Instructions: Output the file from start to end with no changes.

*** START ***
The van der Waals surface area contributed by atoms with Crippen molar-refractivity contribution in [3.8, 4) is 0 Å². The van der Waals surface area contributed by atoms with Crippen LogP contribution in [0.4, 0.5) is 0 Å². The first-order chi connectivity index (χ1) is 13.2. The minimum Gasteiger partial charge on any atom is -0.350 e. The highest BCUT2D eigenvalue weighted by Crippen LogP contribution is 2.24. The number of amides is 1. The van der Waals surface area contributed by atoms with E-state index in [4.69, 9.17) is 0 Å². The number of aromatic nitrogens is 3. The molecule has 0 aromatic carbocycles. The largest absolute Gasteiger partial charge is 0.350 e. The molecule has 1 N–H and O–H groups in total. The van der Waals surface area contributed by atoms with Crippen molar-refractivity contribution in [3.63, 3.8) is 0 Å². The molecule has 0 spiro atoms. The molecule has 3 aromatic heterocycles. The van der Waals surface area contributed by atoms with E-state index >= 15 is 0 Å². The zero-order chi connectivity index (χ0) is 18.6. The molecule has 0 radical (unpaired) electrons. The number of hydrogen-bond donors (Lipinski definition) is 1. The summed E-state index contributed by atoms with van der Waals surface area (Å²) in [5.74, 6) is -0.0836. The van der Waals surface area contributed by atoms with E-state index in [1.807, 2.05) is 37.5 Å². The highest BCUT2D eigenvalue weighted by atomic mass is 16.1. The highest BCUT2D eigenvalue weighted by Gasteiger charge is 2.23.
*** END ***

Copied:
The van der Waals surface area contributed by atoms with Crippen molar-refractivity contribution in [3.8, 4) is 0 Å². The van der Waals surface area contributed by atoms with Crippen LogP contribution in [0.4, 0.5) is 0 Å². The first-order chi connectivity index (χ1) is 13.2. The minimum Gasteiger partial charge on any atom is -0.350 e. The highest BCUT2D eigenvalue weighted by Crippen LogP contribution is 2.24. The number of amides is 1. The van der Waals surface area contributed by atoms with E-state index in [4.69, 9.17) is 0 Å². The number of aromatic nitrogens is 3. The molecule has 0 aromatic carbocycles. The largest absolute Gasteiger partial charge is 0.350 e. The molecule has 1 N–H and O–H groups in total. The van der Waals surface area contributed by atoms with Crippen molar-refractivity contribution in [3.63, 3.8) is 0 Å². The molecule has 0 spiro atoms. The molecule has 3 aromatic heterocycles. The van der Waals surface area contributed by atoms with E-state index >= 15 is 0 Å². The zero-order chi connectivity index (χ0) is 18.6. The molecule has 0 radical (unpaired) electrons. The number of hydrogen-bond donors (Lipinski definition) is 1. The summed E-state index contributed by atoms with van der Waals surface area (Å²) in [5.74, 6) is -0.0836. The van der Waals surface area contributed by atoms with E-state index in [1.807, 2.05) is 37.5 Å². The highest BCUT2D eigenvalue weighted by atomic mass is 16.1. The highest BCUT2D eigenvalue weighted by Gasteiger charge is 2.23.